After months of deliberation, the Federal Communications Commission (FCC) approved Title II regulation to enforce net neutrality, in a 3-2 vote.
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The move aims to regulate the Internet like a utility, by using a provision from the Communications Act of 1934.
Billionaire entrepreneur Mark Cuban has been a vocal critic of Title II reform, and told FOXBusiness.com that he’s concerned that the new regulation could make the Internet “even more complicated.” Net neutrality is “likely to constrain technological advancements on the net.”
Cuban goes so far as to claim that the Internet regulation could have negative implications for television and other platforms.
“When all bits are treated equal on a fair and open Internet, there is a good chance the TV bits have to be treated the same way, or managed services will create a workaround that makes the Internet even more complicated," he said.
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Twitter (TWTR) and other Silicon Valley companies have mostly been in favor of the Title II method of regulating the Internet. Their concern was that cable giants like Comcast could potentially create an Internet “fast lane,” charging more for speedy service. Internet companies have claimed that such hefty fees could curtail innovation. Meanwhile, the cable companies maintain that they do not have the intention to impose new costs and that the implementation of Title II could have unintended consequences. Some opponents to the new regulation have expressed concern that it could be used to regulate consumer pricing.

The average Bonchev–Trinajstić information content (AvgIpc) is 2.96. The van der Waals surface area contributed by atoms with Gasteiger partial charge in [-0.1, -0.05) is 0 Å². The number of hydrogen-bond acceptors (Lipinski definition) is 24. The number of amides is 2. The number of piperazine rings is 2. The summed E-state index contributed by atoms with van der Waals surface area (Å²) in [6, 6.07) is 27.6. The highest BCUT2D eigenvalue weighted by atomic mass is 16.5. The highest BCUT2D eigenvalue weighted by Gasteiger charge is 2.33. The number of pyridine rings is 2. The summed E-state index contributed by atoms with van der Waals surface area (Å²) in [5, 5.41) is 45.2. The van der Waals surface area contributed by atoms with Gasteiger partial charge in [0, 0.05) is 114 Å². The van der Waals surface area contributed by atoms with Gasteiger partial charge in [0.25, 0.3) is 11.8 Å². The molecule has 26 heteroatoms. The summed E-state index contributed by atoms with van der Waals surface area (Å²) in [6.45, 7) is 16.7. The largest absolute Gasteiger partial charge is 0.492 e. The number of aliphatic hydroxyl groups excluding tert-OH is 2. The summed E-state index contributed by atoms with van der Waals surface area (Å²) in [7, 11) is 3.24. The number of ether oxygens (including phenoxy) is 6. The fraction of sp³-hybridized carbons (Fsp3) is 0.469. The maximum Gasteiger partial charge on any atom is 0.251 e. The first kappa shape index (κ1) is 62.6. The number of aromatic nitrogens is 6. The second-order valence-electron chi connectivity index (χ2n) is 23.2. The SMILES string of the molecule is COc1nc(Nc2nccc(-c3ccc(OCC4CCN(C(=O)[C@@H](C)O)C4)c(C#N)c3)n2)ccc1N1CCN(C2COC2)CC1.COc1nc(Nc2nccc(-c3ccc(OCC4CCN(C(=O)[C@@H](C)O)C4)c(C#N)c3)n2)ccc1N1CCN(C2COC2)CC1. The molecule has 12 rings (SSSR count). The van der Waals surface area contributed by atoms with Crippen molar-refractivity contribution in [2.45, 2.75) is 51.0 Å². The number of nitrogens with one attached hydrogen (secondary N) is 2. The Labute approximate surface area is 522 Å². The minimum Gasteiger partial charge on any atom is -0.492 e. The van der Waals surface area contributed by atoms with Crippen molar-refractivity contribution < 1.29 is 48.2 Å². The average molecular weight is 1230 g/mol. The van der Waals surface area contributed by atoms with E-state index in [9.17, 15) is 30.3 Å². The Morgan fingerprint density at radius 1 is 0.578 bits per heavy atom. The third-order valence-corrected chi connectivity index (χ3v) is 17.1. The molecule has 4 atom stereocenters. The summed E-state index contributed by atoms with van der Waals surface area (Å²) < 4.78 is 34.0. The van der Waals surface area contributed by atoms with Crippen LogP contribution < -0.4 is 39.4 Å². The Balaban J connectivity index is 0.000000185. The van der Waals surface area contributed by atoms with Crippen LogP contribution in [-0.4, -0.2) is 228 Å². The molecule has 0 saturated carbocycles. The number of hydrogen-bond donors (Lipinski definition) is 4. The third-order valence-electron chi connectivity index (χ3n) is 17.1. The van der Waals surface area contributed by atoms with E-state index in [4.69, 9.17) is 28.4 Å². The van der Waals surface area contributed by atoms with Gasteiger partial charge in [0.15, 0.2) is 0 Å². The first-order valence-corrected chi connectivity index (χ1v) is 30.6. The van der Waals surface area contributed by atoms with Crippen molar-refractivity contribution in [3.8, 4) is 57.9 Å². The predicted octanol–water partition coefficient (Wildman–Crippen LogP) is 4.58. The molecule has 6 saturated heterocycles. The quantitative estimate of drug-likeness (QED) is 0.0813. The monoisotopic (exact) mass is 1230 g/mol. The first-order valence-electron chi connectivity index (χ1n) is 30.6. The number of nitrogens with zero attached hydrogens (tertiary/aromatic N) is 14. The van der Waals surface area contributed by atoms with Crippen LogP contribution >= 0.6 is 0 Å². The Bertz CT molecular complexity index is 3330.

“Today’s decision by the FCC to encumber broadband Internet services with badly antiquated regulations is a radical step that presages a time of uncertainty for consumers, innovators and investors," Verizon Communications (VZ) said in a statement.
“The Internet is not broken. The Internet does not need the FCC,” Rep. Marsha Blackburn, (R-Tenn.), said in a televised interview on FOX Business Network. “This is another federal government overreach.”
President Obama has spoken in favor of the net neutrality regulation. FCC Commissioner Tom Wheeler was originally considered an opponent to Title II reform, but in recent weeks changed his tune under mounting pressure from Internet companies and public interest groups.
In a statement, the FCC said, that the “Commission today set sustainable rules of the roads that will protect free expression and innovation on the Internet and promote investment in the nation’s broadband networks.”
Although the FCC vote is forceful, it is unlikely to put an end to the regulatory debate. The decision may be challenged in the appellate courts and Congress.
“This is where the courts take over,” Cuban cautioned.